Why Pistoia "can't afford" for Xylella to spread

A leading Italian grower says the European industry needs to work together to stop plant disease Xylella spreading.

Classiflora Zelari's Adam Wolczynski and Stefan Sogni
Classiflora Zelari's Adam Wolczynski and Stefan Sogni

Piante Zelari's Dr Stefano Sogni says he would like to bring a voice from "the other side" to the table of discussion on Xylella fastidiosa, which has caused devastation to affected regions including Puglia.

He believes the disease is not new and is restricted to a very specific small area (8,000 ha) in the heel of italy in Salento, Apulia, six years after its outbreak.

Corsica, Provence, Saxony, Balearics and Valencia have demarcated zones where movement of plants is not allowed. Some UK retailers and importers say they are going to take stronger action above what they have to do legally to stop the disease coming into the UK by stopping selling planyts such as polygala, or stopping importing from whole countries.

Professionals in Italy, including Zelari, have been aware of this disease since the early stages in 2011, "even before it became known to the majorities of the plant market operators".

He said the area from which most of what generically go under the name of 'Italian plants' is in Pistoia where Zelari is and whiich is 500+ miles away from xylella-hit Salento.

Tuscany, the region where Pistoia is located, is certified by the Italian ministry of food, agricultural and forestry as Xylella-free.

Sogni said: "We professionals have been taking a serious conscious approach to avoid further diffusion of this threat. No plant material has been taken from the area nor from anywhere near the area where the disease is confined. This, has we feel and are very responsible for the environment and our industry."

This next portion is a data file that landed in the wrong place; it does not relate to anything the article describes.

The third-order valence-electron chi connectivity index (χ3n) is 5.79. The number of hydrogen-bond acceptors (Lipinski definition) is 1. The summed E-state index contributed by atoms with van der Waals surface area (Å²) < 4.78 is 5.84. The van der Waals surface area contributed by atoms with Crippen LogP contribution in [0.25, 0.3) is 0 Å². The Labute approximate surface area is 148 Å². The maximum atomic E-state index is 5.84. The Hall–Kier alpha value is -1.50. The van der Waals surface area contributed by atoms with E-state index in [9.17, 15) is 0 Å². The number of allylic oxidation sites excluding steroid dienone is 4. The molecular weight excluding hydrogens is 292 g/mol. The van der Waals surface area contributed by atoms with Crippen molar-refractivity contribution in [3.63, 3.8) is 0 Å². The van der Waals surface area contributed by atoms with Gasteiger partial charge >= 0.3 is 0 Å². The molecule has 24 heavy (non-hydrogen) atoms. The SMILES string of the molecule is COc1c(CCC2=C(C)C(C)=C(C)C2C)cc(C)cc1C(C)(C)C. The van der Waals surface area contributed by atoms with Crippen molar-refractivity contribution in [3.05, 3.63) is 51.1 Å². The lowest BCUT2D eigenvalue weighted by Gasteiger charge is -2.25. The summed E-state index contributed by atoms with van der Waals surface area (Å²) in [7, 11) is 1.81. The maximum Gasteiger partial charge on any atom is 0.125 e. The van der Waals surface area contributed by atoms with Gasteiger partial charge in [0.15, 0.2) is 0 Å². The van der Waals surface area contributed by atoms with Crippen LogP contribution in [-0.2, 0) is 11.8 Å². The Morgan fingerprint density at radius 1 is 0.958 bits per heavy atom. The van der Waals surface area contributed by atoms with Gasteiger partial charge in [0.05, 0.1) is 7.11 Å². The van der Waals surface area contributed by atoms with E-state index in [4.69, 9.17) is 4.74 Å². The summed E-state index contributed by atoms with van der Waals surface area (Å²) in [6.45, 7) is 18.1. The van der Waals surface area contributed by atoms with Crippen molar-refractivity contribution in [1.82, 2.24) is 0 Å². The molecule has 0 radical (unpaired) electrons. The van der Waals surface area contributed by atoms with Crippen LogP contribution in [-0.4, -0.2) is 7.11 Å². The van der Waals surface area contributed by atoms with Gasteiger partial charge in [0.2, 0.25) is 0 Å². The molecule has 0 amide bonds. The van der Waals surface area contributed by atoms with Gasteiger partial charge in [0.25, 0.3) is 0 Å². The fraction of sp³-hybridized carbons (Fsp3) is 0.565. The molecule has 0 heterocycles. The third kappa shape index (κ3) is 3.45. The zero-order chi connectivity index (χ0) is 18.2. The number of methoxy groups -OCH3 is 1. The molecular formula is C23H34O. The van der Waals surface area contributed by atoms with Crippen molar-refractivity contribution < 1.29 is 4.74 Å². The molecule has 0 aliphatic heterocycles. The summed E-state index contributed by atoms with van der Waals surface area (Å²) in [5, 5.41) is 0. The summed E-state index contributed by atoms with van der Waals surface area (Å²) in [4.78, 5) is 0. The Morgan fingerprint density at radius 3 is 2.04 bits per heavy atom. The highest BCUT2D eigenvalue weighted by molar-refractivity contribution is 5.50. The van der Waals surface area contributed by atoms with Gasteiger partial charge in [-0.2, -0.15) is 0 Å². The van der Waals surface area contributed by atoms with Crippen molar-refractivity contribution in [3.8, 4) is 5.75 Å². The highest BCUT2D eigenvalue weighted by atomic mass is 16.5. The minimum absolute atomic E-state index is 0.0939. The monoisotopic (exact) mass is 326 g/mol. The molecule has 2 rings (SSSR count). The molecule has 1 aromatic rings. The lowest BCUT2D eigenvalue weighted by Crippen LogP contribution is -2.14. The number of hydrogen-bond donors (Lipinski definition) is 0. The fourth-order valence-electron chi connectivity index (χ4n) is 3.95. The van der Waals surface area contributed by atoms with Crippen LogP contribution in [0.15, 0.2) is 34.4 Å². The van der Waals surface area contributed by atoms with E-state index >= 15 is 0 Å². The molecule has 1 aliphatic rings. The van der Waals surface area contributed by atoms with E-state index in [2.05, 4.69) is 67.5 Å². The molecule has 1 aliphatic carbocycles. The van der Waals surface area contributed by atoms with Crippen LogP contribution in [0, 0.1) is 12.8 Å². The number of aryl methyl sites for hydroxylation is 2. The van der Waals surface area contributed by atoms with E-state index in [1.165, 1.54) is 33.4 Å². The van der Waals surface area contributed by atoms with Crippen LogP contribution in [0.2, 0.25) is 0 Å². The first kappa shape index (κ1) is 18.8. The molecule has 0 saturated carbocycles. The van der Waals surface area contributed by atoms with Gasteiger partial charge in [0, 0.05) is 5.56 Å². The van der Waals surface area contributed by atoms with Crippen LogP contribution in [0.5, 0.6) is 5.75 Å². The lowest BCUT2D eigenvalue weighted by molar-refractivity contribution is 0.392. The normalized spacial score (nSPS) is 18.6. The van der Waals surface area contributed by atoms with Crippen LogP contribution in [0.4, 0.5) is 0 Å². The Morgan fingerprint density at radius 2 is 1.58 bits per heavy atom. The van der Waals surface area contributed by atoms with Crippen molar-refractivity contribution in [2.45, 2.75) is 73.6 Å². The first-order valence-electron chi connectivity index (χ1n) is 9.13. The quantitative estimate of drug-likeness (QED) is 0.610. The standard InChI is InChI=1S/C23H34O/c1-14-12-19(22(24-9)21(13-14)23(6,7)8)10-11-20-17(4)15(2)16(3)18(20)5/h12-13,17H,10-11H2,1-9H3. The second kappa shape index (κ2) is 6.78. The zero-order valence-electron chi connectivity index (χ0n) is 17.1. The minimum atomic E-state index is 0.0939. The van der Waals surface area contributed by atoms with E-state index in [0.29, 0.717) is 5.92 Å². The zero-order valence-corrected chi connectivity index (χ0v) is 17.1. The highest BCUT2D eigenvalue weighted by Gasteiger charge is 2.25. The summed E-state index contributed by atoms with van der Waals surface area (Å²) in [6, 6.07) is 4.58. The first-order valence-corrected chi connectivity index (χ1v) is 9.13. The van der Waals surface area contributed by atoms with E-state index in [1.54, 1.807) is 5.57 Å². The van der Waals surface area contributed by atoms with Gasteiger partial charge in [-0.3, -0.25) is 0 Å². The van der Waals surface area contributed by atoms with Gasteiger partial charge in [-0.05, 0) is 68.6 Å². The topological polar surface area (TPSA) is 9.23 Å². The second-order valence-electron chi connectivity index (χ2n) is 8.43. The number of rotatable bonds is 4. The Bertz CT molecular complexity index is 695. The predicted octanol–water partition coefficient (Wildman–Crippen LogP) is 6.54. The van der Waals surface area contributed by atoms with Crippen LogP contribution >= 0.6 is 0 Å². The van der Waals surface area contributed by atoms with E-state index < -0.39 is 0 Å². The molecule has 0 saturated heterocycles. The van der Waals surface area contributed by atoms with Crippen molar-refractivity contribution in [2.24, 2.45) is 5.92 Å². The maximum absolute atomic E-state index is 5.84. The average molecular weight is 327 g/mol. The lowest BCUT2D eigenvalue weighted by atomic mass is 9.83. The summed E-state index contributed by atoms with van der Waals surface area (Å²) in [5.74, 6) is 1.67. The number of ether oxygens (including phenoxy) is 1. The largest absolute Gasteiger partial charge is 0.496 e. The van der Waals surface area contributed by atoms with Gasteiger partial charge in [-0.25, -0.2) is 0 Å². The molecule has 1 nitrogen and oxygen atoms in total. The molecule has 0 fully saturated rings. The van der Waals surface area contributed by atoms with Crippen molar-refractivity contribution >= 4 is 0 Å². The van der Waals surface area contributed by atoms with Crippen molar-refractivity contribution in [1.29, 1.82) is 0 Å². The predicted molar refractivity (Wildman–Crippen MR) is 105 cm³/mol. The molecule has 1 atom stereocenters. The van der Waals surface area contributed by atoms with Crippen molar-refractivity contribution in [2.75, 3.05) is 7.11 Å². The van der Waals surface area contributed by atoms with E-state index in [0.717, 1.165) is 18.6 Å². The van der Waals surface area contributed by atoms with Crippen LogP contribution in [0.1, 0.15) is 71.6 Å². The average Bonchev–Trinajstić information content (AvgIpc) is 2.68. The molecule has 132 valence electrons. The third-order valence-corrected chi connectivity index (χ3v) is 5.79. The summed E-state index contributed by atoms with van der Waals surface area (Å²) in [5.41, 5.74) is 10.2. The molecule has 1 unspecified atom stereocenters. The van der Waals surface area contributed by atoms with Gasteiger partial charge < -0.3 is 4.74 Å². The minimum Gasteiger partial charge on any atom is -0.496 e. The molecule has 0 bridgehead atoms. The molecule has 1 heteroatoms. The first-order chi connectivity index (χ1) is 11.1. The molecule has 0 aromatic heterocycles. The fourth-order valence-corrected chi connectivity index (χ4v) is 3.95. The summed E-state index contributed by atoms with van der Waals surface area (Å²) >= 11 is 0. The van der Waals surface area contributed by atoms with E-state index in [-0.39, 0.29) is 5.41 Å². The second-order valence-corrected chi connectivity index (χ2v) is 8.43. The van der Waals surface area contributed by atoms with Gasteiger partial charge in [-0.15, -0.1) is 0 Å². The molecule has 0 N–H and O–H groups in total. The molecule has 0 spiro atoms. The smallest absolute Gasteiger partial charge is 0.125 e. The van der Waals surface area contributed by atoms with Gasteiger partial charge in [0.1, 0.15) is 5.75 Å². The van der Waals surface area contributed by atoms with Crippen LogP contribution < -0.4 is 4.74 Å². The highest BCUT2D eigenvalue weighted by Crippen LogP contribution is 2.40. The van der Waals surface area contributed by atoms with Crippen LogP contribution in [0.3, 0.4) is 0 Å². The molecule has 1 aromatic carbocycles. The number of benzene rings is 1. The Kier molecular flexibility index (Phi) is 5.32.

He said in Tuscany there is a 90.000 ha olive crop, and a world-renowned wine-making industry including Chianti so "we cannot afford the diffusion of xylella", adding that it is the "acknowledged agent" of Grapes Pierce disease (PGD), known in California from the early 19th century.

Sogni added that in Pistoia, which is at the heart of nursery activity in Europe, the plants business feeds 5.000 families: "An outbreak would completely kill trade and cause dramatic micro-economy consequences. We must take the maximum possible care. And we are."

He said ARPAT, the government regional phytosanitary authority, has been running routine random inspections as from 2014. In 2016 they did 1,204 inspections, visiting 516 nurseries, including Zelari in several occasions. They also inspected 301 olive crops and 387 landscaping sites and public gardens. They collected 3,633 samples of 54 plant varieties plus 649 samples of vector insects, a total of 4,312 samples with no track of infection, and inspections still continue. Most of the nurseries, including Zelari, are also running their own regular tests.

Sogni said: "This threat cannot be underestimated. Responsibility cannot be fully finally dropped on the British nurseries. We are all fighting it together. We are totally on the same side of Defra and HTA. Nobody should be scared of inspections, run for the interests of your country, trade and not. The concern should be on buying only from certified, professional, responsible companies. If the problem isn’t treated at the source, even British nurseries would fail to guarantee the sanity of the plant material."


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